Frank Schiraldi -- Piper Sandler -- Analyst

Got you. And then just a quick one on the NIM for Paul, just a follow-up on the the PPP amortization. So, is it about -- so I'm coming up, it's about $2 million a quarter, that's been running. through the...

Paul Frenkiel -- Executive Vice President, Chief Financial Officer and Secretary

At $1.5 million. About $1.5 million.

Frank Schiraldi -- Piper Sandler -- Analyst

And that should run off next quarter, basically, after the first quarter.

Paul Frenkiel -- Executive Vice President, Chief Financial Officer and Secretary

Correct. And then we'll have the new PPP in the second quarter -- by the second quarter.

Damian Kozlowski -- Chief Executive Officer and President

And there is one thing to mention is that we do -- we are working in the PP area with a partner, which might result in additional fees that wouldn't be direct loans that we originated, and those fees might replace up to -- in the $2 million range. So there may be some additional upside on the PPP in addition to the -- our own origination. So we're working with a partner who is doing -- a valued partner. This is a -- this isn't built into our forecast either and this is -- this is a -- this -- we'll see how the program works, but it could result somewhere between 0 and $2 million or so in fees that would be additional PPP fees, that would result from this program that we initiated with a partner.

Frank Schiraldi -- Piper Sandler -- Analyst

That's just the 0 to $2 million overall or that's quarterly?

Damian Kozlowski -- Chief Executive Officer and President

There are $2 million overall. It's not -- these would be loans that we're funding, up to $50 million. And then they would be settled. So this could happen -- this could -- there could be one of those or there could be ten of those. And so this is a partner that we have extreme confidence in, that is experienced that were funding the transaction and receiving fees once those transactions are originated. And so, if it -- if it -- say, if it was $50 million and there were 10 turns of this revolving credit line, that would result in $2.5 million in fees. Now, I'm not saying we're -- we just started this program. I'm just making you aware of that, it exists, and it would potentially replace some of the fact that we're probably going to do less of the PP loans for ourselves. Some of those fee may be replaced by that alternative program.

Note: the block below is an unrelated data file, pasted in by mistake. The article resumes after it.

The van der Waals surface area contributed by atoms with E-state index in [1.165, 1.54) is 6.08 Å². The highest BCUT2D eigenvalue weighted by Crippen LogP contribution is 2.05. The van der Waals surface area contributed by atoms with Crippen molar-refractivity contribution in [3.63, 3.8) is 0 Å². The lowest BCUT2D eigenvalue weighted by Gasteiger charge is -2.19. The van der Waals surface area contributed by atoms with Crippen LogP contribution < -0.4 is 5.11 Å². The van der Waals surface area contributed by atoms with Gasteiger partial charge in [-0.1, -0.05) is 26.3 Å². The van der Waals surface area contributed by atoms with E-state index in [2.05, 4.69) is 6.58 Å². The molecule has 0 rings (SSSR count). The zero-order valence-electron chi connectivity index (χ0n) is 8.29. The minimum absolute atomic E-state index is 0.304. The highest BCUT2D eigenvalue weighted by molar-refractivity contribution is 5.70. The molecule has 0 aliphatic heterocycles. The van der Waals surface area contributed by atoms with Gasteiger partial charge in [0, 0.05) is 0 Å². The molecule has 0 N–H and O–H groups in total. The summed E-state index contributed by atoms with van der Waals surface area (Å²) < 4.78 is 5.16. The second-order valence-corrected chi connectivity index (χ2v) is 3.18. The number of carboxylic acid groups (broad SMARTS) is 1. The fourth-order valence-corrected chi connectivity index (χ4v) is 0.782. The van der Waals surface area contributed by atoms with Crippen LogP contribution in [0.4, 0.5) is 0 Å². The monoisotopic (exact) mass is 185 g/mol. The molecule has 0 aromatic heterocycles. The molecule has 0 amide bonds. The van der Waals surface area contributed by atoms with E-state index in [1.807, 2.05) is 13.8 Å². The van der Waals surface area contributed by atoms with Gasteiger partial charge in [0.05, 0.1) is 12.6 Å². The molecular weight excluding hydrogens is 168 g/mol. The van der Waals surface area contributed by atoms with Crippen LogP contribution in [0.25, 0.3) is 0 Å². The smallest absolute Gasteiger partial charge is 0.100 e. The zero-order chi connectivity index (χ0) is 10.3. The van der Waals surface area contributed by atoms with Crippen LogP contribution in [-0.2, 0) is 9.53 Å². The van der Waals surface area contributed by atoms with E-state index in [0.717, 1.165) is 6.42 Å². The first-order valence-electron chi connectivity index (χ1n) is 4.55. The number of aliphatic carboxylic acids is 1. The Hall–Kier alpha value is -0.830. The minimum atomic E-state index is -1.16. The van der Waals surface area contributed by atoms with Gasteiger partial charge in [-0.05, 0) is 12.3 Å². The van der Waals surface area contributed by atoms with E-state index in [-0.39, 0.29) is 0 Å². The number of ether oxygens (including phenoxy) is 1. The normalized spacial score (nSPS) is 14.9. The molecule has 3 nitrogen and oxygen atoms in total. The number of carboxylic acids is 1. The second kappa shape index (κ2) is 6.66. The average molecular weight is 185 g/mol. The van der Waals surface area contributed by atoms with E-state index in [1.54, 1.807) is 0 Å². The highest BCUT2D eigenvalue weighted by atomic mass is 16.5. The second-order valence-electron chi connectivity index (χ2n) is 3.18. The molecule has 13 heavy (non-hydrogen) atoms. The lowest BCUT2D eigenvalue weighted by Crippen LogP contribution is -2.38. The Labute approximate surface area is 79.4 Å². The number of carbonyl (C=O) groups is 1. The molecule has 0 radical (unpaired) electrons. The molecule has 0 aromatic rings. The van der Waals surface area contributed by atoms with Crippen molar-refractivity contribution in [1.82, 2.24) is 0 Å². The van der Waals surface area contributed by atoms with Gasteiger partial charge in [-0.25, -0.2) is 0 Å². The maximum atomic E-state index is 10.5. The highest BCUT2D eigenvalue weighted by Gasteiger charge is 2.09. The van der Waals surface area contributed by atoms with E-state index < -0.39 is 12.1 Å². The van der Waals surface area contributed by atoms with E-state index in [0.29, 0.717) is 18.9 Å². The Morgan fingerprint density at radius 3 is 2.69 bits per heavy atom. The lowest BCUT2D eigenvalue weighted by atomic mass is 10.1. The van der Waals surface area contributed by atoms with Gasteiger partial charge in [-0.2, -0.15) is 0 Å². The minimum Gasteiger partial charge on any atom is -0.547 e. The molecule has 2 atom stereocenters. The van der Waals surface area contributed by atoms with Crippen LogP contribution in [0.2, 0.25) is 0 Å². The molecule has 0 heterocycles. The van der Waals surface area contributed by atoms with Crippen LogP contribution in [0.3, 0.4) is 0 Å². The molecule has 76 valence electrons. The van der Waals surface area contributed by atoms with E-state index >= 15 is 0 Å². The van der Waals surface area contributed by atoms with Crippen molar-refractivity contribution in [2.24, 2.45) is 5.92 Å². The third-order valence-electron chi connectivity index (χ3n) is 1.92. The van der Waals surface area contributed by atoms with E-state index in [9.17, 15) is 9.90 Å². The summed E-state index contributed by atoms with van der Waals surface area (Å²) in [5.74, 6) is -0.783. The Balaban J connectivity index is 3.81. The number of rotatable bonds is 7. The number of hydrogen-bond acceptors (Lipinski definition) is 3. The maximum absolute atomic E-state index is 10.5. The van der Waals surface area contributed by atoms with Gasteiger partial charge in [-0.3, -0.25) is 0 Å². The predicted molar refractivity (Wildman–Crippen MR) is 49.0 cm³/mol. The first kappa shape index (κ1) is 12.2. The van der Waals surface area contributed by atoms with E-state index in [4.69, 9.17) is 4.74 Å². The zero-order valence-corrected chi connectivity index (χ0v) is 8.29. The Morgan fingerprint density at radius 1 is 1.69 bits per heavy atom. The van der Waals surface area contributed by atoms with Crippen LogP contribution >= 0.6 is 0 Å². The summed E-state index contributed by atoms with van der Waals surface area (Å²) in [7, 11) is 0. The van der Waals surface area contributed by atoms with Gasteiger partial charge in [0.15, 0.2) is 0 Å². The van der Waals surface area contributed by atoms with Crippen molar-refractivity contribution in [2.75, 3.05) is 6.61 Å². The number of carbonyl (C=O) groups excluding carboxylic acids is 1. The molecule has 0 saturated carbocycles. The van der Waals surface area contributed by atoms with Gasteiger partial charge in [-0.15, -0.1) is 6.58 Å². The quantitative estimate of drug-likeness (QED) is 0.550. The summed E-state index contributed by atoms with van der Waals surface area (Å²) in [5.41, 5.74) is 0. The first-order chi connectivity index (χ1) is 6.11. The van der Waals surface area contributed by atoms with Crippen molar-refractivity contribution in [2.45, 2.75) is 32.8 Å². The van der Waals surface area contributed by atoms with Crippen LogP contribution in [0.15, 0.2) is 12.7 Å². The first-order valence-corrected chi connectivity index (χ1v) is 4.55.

Frank Schiraldi -- Piper Sandler -- Analyst

Okay. But that program has started up since PPP started up.

Damian Kozlowski -- Chief Executive Officer and President

Yes.

Frank Schiraldi -- Piper Sandler -- Analyst

Okay.

Damian Kozlowski -- Chief Executive Officer and President

Yeah, it's started. It's already been initiated and approved by our credit committee.

Frank Schiraldi -- Piper Sandler -- Analyst

Okay, great. Thank you.

Operator

I'm showing no further questions at this time. I would now like to turn the conference back to Damian Kozlowski for closing remarks.

Damian Kozlowski -- Chief Executive Officer and President

Thank you so much, operator. I appreciate everybody joining us today. We really had a really great year this year coming into the unfortunate circumstance we had with the pandemic. And the company, I think, is in very solid footing for 2021 and beyond. We're going to continue to work very hard to build value for our shareholders, take care of our business partners, make sure they can grow and innovate, and always keep an eye on making sure we enrich and build the careers of our people. So thank you everyone for joining us.

Operator

[Operator Closing Remarks]

Duration: 51 minutes

Call participants:

Andres Viroslav -- Director, Investor Relations

Damian Kozlowski -- Chief Executive Officer and President

Paul Frenkiel -- Executive Vice President, Chief Financial Officer and Secretary

William Wallace -- Raymond James -- Analyst

Frank Schiraldi -- Piper Sandler -- Analyst

Adam Hurwich -- Ulysses -- Analyst

Christopher Hillary -- Roubaix Capital -- Analyst